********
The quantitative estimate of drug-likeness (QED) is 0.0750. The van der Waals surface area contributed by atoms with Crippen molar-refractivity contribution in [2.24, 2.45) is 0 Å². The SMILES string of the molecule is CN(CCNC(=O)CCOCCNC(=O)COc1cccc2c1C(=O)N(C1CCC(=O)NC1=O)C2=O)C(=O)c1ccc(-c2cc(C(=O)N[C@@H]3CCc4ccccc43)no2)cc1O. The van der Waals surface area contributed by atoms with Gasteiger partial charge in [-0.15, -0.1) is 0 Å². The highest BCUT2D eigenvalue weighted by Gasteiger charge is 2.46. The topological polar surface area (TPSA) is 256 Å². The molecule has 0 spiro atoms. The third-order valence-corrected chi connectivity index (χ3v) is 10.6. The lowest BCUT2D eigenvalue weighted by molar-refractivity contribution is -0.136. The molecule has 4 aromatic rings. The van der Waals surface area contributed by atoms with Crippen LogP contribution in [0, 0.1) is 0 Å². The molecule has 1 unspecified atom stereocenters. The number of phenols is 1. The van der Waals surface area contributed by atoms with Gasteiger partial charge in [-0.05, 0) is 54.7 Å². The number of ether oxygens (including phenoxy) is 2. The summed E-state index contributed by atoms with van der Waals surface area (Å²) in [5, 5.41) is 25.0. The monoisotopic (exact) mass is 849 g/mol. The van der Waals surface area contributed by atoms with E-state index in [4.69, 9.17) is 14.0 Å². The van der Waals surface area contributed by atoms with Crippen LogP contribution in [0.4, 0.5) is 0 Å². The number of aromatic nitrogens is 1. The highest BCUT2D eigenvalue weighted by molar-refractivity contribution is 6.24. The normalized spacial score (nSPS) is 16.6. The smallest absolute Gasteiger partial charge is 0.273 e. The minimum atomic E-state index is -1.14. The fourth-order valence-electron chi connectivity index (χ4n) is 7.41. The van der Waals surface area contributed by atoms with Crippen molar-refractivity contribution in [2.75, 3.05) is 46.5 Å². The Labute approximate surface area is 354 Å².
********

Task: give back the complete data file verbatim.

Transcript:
The quantitative estimate of drug-likeness (QED) is 0.0750. The van der Waals surface area contributed by atoms with Crippen molar-refractivity contribution in [2.24, 2.45) is 0 Å². The SMILES string of the molecule is CN(CCNC(=O)CCOCCNC(=O)COc1cccc2c1C(=O)N(C1CCC(=O)NC1=O)C2=O)C(=O)c1ccc(-c2cc(C(=O)N[C@@H]3CCc4ccccc43)no2)cc1O. The van der Waals surface area contributed by atoms with Gasteiger partial charge in [-0.15, -0.1) is 0 Å². The highest BCUT2D eigenvalue weighted by Gasteiger charge is 2.46. The topological polar surface area (TPSA) is 256 Å². The molecule has 0 spiro atoms. The third-order valence-corrected chi connectivity index (χ3v) is 10.6. The lowest BCUT2D eigenvalue weighted by molar-refractivity contribution is -0.136. The molecule has 4 aromatic rings. The van der Waals surface area contributed by atoms with Crippen LogP contribution in [0, 0.1) is 0 Å². The molecule has 1 unspecified atom stereocenters. The number of phenols is 1. The van der Waals surface area contributed by atoms with Gasteiger partial charge in [-0.05, 0) is 54.7 Å². The number of ether oxygens (including phenoxy) is 2. The summed E-state index contributed by atoms with van der Waals surface area (Å²) in [5, 5.41) is 25.0. The monoisotopic (exact) mass is 849 g/mol. The van der Waals surface area contributed by atoms with E-state index in [4.69, 9.17) is 14.0 Å². The van der Waals surface area contributed by atoms with Crippen LogP contribution in [0.4, 0.5) is 0 Å². The number of aromatic nitrogens is 1. The highest BCUT2D eigenvalue weighted by molar-refractivity contribution is 6.24. The normalized spacial score (nSPS) is 16.6. The smallest absolute Gasteiger partial charge is 0.273 e. The minimum atomic E-state index is -1.14. The fourth-order valence-electron chi connectivity index (χ4n) is 7.41. The van der Waals surface area contributed by atoms with Crippen molar-refractivity contribution in [2.75, 3.05) is 46.5 Å². The Labute approximate surface area is 354 Å².